Join Date: Jan 2008
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If serious about celestial navigation you need to know the error in your timepiece, but what is more important than absolute accuracy is a consistency. A watch that gains 4 seconds a day is still fine if you have measured the error and if it is a consistent reproducible error.
A watch that gains some days, looses others, depending on temperature etc will be inaccurate for celestial navigation.
So the watch thatís closest after 2 weeks, even if it was spot on, may be still a poor choice, with poor consistency that happens to have evened out over the 2 weeks.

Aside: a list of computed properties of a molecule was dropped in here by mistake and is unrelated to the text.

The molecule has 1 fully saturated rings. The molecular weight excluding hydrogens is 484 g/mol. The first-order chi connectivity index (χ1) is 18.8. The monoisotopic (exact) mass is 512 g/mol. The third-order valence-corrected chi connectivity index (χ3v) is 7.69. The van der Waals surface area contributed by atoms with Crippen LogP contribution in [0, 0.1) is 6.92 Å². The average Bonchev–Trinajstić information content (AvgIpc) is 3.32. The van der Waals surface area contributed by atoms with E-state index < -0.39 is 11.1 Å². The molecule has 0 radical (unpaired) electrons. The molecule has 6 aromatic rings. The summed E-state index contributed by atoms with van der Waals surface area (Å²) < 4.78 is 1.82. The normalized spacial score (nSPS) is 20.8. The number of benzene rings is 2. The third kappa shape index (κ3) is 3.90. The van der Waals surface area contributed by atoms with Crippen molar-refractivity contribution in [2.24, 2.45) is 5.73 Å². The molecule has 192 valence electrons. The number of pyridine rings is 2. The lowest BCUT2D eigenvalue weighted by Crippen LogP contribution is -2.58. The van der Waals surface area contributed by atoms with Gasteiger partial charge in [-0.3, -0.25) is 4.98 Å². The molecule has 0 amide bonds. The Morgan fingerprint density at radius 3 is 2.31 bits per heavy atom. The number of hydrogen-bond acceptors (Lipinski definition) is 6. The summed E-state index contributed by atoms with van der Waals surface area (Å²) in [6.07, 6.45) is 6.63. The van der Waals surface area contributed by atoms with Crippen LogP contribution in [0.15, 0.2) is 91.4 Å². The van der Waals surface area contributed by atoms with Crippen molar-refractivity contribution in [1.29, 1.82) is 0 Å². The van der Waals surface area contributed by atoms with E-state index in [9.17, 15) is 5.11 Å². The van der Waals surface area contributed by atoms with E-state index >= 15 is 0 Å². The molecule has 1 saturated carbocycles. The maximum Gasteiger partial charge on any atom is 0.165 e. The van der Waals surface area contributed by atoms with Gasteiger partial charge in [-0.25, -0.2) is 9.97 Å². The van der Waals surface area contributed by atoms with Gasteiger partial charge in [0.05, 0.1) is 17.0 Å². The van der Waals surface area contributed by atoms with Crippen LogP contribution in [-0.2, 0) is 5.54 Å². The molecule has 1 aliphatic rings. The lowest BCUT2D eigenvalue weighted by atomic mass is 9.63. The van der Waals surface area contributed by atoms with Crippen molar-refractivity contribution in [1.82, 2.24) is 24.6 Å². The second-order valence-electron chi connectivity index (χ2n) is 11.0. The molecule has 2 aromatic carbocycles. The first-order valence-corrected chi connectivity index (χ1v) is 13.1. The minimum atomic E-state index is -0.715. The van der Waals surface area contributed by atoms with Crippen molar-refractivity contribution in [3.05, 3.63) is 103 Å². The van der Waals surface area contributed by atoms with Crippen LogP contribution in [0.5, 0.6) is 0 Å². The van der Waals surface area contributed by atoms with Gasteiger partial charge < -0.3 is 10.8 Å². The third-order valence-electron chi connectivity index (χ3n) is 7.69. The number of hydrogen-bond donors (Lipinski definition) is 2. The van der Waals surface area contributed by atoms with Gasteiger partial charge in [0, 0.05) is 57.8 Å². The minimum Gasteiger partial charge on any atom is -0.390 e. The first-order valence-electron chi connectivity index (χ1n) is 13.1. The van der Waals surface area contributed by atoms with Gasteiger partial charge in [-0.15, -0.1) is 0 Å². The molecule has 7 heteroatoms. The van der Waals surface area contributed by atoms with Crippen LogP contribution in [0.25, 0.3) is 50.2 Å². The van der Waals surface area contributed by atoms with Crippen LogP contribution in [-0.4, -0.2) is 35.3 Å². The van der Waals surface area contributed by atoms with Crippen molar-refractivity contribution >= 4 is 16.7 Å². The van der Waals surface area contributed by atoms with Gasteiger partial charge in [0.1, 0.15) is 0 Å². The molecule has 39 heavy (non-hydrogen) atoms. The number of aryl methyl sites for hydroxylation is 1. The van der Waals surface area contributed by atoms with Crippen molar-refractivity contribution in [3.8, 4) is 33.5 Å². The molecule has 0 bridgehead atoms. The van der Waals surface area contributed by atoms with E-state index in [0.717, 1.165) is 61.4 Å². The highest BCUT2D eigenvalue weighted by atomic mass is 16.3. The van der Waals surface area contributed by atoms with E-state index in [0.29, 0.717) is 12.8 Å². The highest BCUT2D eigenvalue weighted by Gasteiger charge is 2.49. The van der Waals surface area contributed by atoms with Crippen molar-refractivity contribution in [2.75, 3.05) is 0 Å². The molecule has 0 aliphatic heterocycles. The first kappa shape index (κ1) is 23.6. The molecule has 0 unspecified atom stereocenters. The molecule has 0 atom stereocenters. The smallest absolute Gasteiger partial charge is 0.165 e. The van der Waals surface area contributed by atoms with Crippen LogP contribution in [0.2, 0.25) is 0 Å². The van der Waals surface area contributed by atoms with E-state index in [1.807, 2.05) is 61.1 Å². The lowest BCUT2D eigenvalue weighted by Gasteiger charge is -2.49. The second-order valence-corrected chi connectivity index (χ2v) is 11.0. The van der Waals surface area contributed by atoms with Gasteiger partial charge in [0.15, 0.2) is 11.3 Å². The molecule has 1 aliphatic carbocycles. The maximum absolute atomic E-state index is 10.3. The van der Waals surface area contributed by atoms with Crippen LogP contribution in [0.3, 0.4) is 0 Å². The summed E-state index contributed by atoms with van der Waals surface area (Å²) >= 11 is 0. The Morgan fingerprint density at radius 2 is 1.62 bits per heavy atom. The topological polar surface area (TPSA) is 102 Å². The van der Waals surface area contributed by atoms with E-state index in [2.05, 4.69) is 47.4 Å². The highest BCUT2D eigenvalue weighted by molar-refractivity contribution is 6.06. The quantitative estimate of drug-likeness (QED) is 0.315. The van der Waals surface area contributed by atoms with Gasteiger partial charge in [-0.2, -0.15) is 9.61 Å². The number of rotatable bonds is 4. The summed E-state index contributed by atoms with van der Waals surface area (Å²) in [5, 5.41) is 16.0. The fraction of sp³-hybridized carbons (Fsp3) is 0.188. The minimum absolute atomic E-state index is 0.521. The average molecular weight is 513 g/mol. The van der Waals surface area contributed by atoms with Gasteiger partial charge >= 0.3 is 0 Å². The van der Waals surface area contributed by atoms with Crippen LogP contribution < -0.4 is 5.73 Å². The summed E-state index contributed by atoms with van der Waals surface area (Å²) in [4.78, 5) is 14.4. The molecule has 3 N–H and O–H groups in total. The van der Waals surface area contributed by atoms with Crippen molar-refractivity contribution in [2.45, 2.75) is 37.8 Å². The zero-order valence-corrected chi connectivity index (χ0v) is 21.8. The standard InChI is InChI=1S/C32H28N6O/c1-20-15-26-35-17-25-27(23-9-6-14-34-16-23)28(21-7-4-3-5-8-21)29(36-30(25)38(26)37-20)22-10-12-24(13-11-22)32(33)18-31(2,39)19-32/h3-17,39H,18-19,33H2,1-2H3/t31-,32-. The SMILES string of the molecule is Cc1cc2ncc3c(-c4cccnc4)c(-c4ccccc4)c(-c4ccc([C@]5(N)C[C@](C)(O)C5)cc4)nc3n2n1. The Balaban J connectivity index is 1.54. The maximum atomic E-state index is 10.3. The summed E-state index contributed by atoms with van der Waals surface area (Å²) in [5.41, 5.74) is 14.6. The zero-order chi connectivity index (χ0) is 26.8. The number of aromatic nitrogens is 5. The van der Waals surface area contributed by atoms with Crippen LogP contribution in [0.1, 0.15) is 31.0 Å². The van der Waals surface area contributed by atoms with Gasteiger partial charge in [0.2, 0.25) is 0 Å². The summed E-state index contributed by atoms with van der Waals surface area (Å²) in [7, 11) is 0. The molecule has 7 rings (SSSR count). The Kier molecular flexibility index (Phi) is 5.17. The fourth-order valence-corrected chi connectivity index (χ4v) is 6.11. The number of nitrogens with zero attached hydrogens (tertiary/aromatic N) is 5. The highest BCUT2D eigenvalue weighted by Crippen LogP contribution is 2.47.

Checking it every day for 2 weeks would be a better test. The winner (for accurate celestial navigation) would be the watch with the most consistent result.
If looking at the imaginary worst case when the GPS system is wiped out (extremely unlikely IMHO) its worth remembering many things like a nuclear pulse that would wipe out the GPS system will also take out quartz watches. So a mechanical watch may be your best back up even if its inherently less accurate.